Why will escape() safeguard against passing non-alpha-numeric characters?
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A good example is the & character. We use it to separate cookie values. But, imagine your page asks your user for the name of their business, and they type "Ben & Jerry's" . You want to store the name in a cookie, so when they come back in two weeks, you can have something say, "Welcome back, Ben & Jerry's!" That & is going to mess things up. You'll end up saying "Welcome back, Ben ". So what escape() does is translate that character into something like %26, which is safe text for a cookie . Unescape translates it back.But as I wrote earlier, if you the script writer are in 100% control of the values that get stored as cookies, you can know in advance if escape() is needed or not.

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Guys why won't my cookie script work? :) Note that I've commented (/* */) some code in the process of troubleshooting and I discovered that the fault lies with the getElementById("setcookie").innerHTML .. the button won't show up. I tried pasting the code into the body element and it works fine. The only way I can get it to work is to replace "onclick="setCookie('name',setcookieinput,1)"" with "onclick="setCookie("name",setcookieinput,1)"".Here's the code:

<html><head></head><body><script type="text/javascript">function checkCookie(name) {cname = getCookie(name);if (cname!=null && cname!="") {document.getElementById("vericook").innerHTML="Cookie is present.";}else {/*document.getElementById("setcookie").innerHTML='<input id="setcookieinput"></input>';*/document.getElementById("setcookie").innerHTML='<input type="button" value="I have entered my name" onclick="setCookie('name',setcookieinput,1)"></input>';}}function getCookie(name) {var nameEQ=name+"=";var ca=document.cookie.split(";");for (var i=0;i<ca.length;i++) {var c=ca[i];while(c.charAt(0)==" ") {c=c.substring(1,c.length);}if (c.indexOf(nameEQ)==0) {return c.substring(nameEQ.length,c.length);}}}/*function setCookie(name,value,expire) {value=document.getElementById("setcookieinput").value;if (expire) {var date=new Date();date.setDate(date.getDate()+expire);var expiry="; expires="+date.toGMTString();}else {var expiry="";}document.cookie=name+"="+escape(value)+expiry+"; path=/";}*/</script><p id="vericook"></p><p id="setcookie"></p><input type="button" value="The Magic Button" onclick="checkCookie('name')"></body></html>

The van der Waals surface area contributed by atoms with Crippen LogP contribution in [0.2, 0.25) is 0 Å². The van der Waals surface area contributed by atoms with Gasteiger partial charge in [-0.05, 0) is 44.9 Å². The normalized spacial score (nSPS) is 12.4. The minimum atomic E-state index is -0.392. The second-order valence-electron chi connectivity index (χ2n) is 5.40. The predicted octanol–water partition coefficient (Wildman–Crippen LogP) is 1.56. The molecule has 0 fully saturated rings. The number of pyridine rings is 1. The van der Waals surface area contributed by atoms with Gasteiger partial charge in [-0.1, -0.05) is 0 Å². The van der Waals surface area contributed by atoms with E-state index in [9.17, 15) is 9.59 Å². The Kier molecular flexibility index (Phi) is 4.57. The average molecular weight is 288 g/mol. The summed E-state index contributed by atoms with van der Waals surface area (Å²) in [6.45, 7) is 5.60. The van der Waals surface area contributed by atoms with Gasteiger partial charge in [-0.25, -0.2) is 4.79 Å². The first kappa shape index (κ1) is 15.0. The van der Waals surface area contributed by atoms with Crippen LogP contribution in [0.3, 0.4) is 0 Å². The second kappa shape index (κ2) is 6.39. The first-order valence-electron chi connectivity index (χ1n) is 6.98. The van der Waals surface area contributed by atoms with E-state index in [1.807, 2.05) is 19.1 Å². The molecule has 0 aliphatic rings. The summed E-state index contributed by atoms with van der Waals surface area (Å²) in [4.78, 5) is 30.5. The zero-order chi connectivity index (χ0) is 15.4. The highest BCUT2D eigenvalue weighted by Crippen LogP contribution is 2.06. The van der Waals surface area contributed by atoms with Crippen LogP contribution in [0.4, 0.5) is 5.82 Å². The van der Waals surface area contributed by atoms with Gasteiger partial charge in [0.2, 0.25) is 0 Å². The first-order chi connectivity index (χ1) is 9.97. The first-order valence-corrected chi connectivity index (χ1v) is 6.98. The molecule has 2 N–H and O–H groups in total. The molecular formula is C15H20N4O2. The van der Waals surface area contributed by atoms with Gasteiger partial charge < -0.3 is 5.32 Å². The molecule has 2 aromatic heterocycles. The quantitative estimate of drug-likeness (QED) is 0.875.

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guys im really lost at the http://www.w3schools.com/js/js_form_validation.asp 1) why isn't it possible to use a variable to define the field name? eg:

<html><head><script type="text/javascript">function validate_required(field,alerttxt){with (field){if (value==null||value=="")  {alert(alerttxt);return false;}else {return true}}}function validate_form(thisform){var email2="email";with (thisform){if (validate_required(email2,"Email must be filled out!")==false)  {email.focus();return false;}}}</script></head><body><form action="submitpage.htm"onsubmit="return validate_form(this)"method="post">Email: <input type="text" name="email" size="30"><input type="submit" value="Submit"> </form></body></html>

2) is there a way to code it such that the field name checks every field of a specific id?

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guys im really lost at the http://www.w3schools.com/js/js_form_validation.asp 1) why isn't it possible to use a variable to define the field name? eg:
<html><head><script type="text/javascript">function validate_required(field,alerttxt){with (field){if (value==null||value=="")  {alert(alerttxt);return false;}else {return true}}}function validate_form(thisform){var email2="email";with (thisform){if (validate_required(email2,"Email must be filled out!")==false)  {email.focus();return false;}}}</script></head><body><form action="submitpage.htm"onsubmit="return validate_form(this)"method="post">Email: <input type="text" name="email" size="30"><input type="submit" value="Submit"> </form></body></html>

2) is there a way to code it such that the field name checks every field of a specific id?

guys anybody? :)